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August 24, 1998

IBM UNVEILS CRYPTO TO THWART ACTIVE ATTACK

By CBR Staff Writer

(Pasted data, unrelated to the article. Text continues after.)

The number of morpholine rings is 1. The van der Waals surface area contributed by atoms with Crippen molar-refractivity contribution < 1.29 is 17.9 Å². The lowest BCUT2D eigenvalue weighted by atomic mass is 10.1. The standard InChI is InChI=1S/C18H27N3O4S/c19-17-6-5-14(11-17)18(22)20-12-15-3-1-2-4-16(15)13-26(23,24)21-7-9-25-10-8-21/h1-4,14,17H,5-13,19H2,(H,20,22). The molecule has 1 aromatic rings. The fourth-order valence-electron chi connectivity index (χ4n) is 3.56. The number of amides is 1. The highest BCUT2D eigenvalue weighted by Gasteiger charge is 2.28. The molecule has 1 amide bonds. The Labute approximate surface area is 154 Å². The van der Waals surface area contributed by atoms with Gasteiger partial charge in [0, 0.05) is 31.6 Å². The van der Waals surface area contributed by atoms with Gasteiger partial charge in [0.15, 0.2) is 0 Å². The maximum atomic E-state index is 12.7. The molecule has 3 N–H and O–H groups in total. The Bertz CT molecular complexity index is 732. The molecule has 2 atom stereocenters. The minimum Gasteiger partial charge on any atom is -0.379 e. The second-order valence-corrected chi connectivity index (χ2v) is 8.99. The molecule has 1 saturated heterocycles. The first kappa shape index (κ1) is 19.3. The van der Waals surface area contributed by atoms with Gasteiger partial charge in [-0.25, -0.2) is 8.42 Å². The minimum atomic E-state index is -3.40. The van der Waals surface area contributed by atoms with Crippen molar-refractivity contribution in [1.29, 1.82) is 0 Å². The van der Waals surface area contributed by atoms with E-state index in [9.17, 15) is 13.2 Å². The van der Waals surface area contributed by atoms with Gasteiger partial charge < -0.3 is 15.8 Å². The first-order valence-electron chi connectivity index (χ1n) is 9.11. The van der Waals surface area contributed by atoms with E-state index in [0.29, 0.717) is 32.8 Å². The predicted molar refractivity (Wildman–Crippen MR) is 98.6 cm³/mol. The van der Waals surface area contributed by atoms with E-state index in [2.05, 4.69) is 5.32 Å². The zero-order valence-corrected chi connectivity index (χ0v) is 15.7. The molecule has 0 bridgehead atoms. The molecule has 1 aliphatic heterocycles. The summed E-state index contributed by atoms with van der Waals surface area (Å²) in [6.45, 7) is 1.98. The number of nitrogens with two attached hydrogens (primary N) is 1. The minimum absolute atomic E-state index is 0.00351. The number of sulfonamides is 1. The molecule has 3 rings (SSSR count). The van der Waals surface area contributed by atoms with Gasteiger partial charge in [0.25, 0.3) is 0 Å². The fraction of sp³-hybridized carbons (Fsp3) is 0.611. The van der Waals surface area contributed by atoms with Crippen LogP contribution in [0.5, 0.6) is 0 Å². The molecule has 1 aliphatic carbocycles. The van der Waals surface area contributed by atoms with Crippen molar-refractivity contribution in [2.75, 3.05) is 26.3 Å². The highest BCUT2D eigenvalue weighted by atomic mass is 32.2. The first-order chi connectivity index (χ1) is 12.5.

Two scientists have announced encryption software that secures web servers against the active chosen plaintext attack, discovered in June by Daniel Bleichenbacher of Lucent Bell Labs (NBD 06/29/98). Charles Palmer, manager of network security and cryptography at IBM’s Thomas J. Watson Research Center, explains that: Bleichenbacher’s attack works like twenty questions. An attacker sends a large volume of messages, and depending on which messages are accepted and which are rejected, can deduce the encryption key for a given session. You have to try one million times, says Palmer, but since the entire keyspace is one with forty zeroes after it, the active attack is really quite efficient. Discovered by Victor Shoup of IBM Research and Ronald Cramer of the Swiss Federal Institute of Technology, the new cryptosystem prevents attackers from tricking servers into leaking information this way. It’s mathematically proven that the server won’t give away any information, Palmer says. It can tell if you’re just making up the bits at random. It takes your bits and does a whole lot of ugly math on them to determine whether those bits are actually possible. To mount a successful active chosen plaintext attack against the Cramer-Shoup system using randomly chosen bits, the attacker would have to search half the total keyspace, or 5 with 39 zeroes after its worth of possible combinations. Palmer calls this a number so big you don’t want to think about it. After announcing the findings at the Crypto ’98 conference in Santa Barbara, California, IBM says it will publish the theory and the practical results of the research so that other vendors can secure their servers against Bleichenbacher’s attack. IBM also plans to incorporate the research into its eVault product. Palmer says the cryptosystem was a happy by-product of some independent work Shoup had done. It proved more useful than he had realized, Palmer says, we do a lot of pure research at IBM. We’re always really tickled when some of it escapes into the real world.

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